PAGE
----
From FrontPage Magazine
May 20, 2016 | Raymond Ibrahim
Disturbing pronouncements on the faith from the Vicar of Christ.
The man known as the “Catholic Pope” and the “Vicar of Christ”—but who in light of what follows is probably best referred to by his real name, Jorge Mario Bergoglio—recently gave an interview demonstrating why “so many people think he is the anti-Christ.”
The more salient features follow:
Christ as Warmonger
In classic relativistic fashion, Jorge claims that:
It is true that the idea of conquest is inherent in the soul of Islam. However, it is also possible to interpret the objective in Matthew’s Gospel, where Jesus sends his disciples to all nations, in terms of the same idea of conquest.
Only someone who is either very ignorant or hostile to Christianity can make such a claim. To state the obvious: Yes, both Christianity and Islam seek to win converts. However, Jesus’ call to his disciples to “go forth and make disciples of all nations” in Matthew’s Gospel was understood and practiced peacefully. Disciples preached, people converted. No violence, no coercion. In fact, it was Christians—chief among them disciples and evangelists—who were persecuted and killed simply for preaching Christ, first by the pagan Roman empire, later (and still) by Islam.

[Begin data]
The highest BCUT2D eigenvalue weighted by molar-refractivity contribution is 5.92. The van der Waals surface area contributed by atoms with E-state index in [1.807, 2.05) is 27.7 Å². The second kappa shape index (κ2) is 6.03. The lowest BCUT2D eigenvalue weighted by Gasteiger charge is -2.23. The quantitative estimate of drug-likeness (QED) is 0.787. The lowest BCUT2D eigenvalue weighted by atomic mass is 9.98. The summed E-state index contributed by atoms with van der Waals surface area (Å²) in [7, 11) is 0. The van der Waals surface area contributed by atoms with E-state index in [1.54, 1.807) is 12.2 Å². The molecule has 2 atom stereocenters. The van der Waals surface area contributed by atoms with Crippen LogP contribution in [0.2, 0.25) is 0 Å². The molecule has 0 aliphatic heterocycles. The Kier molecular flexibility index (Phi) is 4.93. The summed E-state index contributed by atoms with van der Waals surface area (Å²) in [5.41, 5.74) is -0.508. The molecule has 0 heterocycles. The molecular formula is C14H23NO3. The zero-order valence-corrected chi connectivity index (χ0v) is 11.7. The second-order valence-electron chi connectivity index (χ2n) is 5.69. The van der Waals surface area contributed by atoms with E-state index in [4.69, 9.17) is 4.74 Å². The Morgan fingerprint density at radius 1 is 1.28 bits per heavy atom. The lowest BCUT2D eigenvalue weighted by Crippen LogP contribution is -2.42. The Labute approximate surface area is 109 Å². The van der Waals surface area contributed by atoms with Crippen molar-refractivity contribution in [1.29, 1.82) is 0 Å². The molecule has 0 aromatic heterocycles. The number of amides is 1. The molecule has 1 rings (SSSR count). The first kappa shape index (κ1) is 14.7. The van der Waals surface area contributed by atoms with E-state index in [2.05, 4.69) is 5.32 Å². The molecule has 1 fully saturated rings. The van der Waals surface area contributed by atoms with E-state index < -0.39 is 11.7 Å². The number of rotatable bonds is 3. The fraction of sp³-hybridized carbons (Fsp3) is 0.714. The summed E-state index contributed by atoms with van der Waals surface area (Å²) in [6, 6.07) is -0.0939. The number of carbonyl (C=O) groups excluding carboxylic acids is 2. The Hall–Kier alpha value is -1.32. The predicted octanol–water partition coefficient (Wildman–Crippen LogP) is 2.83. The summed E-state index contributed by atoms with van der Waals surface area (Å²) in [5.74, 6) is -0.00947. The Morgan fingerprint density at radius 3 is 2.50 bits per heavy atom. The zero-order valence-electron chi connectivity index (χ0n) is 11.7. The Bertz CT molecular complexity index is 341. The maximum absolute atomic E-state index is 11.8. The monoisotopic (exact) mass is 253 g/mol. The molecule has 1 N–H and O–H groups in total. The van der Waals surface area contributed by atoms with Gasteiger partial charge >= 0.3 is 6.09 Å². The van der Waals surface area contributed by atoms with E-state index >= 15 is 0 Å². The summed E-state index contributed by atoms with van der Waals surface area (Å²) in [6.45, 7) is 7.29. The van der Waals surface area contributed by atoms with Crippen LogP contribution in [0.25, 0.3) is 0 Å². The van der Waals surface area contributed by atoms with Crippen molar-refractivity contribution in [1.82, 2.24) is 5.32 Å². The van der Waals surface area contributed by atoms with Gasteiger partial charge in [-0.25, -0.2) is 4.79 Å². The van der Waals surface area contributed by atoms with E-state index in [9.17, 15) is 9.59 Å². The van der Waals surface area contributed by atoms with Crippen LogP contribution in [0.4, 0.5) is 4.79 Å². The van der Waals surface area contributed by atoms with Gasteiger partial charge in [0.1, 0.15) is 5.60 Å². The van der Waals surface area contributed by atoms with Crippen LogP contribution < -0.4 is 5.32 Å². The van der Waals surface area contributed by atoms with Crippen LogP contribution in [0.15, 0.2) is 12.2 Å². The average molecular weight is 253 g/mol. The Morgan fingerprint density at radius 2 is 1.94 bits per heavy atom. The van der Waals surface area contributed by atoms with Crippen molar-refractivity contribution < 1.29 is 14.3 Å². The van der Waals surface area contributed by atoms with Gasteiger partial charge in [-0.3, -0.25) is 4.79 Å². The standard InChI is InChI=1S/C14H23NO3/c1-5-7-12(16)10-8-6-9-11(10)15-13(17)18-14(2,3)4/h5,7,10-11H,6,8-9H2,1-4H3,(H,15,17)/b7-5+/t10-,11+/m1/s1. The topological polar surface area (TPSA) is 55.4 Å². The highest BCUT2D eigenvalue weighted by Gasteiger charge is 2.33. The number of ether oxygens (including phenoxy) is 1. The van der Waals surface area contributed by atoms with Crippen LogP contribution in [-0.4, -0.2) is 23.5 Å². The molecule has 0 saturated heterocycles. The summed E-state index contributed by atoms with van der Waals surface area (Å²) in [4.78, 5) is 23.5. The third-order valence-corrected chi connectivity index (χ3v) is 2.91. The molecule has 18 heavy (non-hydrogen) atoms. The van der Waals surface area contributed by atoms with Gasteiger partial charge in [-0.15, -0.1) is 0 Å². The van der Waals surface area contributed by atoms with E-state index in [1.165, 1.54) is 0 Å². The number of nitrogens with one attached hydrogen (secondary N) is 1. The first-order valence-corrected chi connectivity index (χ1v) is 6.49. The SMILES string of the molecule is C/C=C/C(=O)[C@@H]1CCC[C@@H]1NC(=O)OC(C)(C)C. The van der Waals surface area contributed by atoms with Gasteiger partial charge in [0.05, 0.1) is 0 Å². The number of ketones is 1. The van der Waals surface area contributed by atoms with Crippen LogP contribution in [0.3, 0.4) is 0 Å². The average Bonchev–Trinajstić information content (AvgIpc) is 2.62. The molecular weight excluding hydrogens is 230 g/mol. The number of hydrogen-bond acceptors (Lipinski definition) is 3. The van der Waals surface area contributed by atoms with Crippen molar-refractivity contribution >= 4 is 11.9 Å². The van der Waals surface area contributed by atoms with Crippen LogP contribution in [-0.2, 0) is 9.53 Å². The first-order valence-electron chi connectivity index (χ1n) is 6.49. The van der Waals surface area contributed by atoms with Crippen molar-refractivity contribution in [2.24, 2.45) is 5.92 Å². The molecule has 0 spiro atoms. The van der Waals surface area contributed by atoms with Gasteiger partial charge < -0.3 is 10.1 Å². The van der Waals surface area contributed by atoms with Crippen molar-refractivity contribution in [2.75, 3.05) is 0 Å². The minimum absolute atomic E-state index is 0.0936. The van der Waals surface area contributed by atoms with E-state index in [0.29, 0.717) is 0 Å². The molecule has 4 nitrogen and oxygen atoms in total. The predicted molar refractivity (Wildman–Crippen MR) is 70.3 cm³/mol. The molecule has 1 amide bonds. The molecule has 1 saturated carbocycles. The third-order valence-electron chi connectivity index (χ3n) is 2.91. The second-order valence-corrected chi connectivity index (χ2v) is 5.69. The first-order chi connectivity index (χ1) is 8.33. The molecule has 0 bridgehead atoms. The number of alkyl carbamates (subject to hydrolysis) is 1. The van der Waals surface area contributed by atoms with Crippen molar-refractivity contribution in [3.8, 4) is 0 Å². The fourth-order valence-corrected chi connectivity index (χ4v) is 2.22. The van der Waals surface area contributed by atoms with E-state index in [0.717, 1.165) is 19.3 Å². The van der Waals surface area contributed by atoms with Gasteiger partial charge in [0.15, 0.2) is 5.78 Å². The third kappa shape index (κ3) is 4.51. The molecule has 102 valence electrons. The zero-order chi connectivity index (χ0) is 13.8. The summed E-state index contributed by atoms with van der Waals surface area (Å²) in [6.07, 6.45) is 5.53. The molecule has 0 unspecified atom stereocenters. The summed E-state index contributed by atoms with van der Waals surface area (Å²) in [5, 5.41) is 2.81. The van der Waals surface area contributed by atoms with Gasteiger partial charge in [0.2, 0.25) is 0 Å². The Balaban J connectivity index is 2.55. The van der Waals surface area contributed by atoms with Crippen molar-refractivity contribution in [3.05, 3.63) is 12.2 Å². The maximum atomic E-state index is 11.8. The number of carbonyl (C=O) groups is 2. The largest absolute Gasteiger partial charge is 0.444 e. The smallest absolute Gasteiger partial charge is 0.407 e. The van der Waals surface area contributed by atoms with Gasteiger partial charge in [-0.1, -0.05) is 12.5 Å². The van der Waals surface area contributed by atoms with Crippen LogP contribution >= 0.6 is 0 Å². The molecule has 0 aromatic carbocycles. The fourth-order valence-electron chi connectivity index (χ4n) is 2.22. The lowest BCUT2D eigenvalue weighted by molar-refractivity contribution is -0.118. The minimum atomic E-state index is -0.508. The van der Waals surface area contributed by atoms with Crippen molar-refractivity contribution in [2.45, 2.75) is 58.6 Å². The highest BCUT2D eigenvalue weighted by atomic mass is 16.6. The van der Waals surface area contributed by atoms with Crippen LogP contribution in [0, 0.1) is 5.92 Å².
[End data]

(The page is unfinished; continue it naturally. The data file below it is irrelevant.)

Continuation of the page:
Conversely, Muhammad said, “I have been sent with the sword between my hands to ensure that no one but Allah is worshipped—Allah who put my livelihood under the shadow of my spear and who inflicts humiliation and scorn on those who disobey my commandments (The Al Qaeda Reader, p.12).” The Koran is replete with commands to do violence on those who refuse to submit to Islam—and yes, in ways that far transcend comparison with Old Testament violence.
Unlike the spread of Christianity, Islam spread through the sword. This is a simple, historic fact, acknowledged by more sober European leaders: the overwhelming majority of territory that today constitutes the “Muslim world” was seized from non-Muslims by great violence and bloodshed. Two-thirds of Christendom—the Mideast and North Africa—was to be swallowed up by Islam a century after its founding.
The making of martyrs is the only similarity that Christianity and Islam share when it comes to how they spread: while Christians were martyred for their faith, Muslims martyred whoever refused their faith.
Dislike for “Christian Roots” of Europe (or Dislike for Truth)
According to Jorge, “when I hear talk of the Christian roots of Europe, I sometimes dread the tone, which can seem triumphalist or even vengeful. It then takes on colonialist overtones.”